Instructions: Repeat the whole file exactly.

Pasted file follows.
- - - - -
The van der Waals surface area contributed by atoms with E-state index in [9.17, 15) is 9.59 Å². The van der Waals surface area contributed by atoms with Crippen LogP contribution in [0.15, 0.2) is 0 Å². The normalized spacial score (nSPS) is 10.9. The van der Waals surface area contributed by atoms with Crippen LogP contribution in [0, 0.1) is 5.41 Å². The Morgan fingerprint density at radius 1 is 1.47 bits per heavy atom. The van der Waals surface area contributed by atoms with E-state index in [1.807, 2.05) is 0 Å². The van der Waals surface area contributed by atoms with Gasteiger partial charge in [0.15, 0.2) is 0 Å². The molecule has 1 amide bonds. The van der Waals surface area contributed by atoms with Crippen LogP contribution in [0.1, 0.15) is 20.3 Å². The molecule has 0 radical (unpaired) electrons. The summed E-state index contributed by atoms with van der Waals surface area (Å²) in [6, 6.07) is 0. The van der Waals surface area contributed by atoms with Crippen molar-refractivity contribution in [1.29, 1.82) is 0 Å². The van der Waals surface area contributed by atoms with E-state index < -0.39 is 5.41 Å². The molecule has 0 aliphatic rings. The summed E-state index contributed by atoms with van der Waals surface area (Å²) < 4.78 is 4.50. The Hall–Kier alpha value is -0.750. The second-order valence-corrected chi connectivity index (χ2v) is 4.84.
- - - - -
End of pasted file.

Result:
The van der Waals surface area contributed by atoms with E-state index in [9.17, 15) is 9.59 Å². The van der Waals surface area contributed by atoms with Crippen LogP contribution in [0.15, 0.2) is 0 Å². The normalized spacial score (nSPS) is 10.9. The van der Waals surface area contributed by atoms with Crippen LogP contribution in [0, 0.1) is 5.41 Å². The Morgan fingerprint density at radius 1 is 1.47 bits per heavy atom. The van der Waals surface area contributed by atoms with E-state index in [1.807, 2.05) is 0 Å². The van der Waals surface area contributed by atoms with Gasteiger partial charge in [0.15, 0.2) is 0 Å². The molecule has 1 amide bonds. The van der Waals surface area contributed by atoms with Crippen LogP contribution in [0.1, 0.15) is 20.3 Å². The molecule has 0 radical (unpaired) electrons. The summed E-state index contributed by atoms with van der Waals surface area (Å²) in [6, 6.07) is 0. The van der Waals surface area contributed by atoms with Crippen molar-refractivity contribution in [1.29, 1.82) is 0 Å². The van der Waals surface area contributed by atoms with E-state index < -0.39 is 5.41 Å². The molecule has 0 aliphatic rings. The summed E-state index contributed by atoms with van der Waals surface area (Å²) < 4.78 is 4.50. The Hall–Kier alpha value is -0.750. The second-order valence-corrected chi connectivity index (χ2v) is 4.84.